Professor in Residence, Department of Architecture, GSD, Harvard University, Cambridge MA, USA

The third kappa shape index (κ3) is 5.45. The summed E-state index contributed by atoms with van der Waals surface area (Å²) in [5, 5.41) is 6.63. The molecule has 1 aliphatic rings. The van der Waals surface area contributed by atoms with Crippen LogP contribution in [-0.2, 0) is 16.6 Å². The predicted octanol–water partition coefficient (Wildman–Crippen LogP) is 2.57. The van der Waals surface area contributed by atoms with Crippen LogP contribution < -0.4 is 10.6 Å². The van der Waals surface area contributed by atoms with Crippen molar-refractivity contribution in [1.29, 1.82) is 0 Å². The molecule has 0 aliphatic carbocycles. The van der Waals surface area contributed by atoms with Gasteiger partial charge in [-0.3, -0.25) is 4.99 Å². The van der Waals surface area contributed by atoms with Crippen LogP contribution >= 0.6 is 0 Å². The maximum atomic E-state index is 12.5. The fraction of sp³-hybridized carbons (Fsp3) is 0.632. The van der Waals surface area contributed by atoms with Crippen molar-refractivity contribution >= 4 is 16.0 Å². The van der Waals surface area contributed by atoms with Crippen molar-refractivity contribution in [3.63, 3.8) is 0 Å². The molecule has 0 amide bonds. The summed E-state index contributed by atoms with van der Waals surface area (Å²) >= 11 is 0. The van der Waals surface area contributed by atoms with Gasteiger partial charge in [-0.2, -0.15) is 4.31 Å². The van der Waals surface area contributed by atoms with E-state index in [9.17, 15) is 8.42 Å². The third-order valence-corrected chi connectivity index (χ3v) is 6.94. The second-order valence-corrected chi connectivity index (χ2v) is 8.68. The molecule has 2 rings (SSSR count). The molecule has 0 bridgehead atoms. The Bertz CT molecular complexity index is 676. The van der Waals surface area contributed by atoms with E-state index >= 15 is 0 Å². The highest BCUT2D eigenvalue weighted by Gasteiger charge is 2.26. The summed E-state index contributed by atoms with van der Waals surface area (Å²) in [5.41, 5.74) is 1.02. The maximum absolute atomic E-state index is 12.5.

This paper addresses an important and timely question: How can disadvantaged communities of color become healthier? To address the question, we built on an interdisciplinary body of literature in public health and healthy community design to develop an integrative framework utilizing a variety of social capital. Community engagement and intermediaries played a critical role in constructing and facilitating the integrative framework that we applied across the study community. This study used a case study methodology reinforced by the relevant literature, participatory action research, interviews, surveys, and evaluations. The outcomes of the project suggest that the integrative framework that we built, which focuses on social capital, could provide an effective way to promote better health in disadvantaged communities. To make the framework more impactful, however, community engagement, partnerships with grassroots community organizations, a democratic design process, and the role of designers as facilitators are essential. The study’s outcomes may be useful in addressing some COVID-19 related challenges facing marginalized communities, such as lack of access to green and open space that could help residents build social capital and improve their health.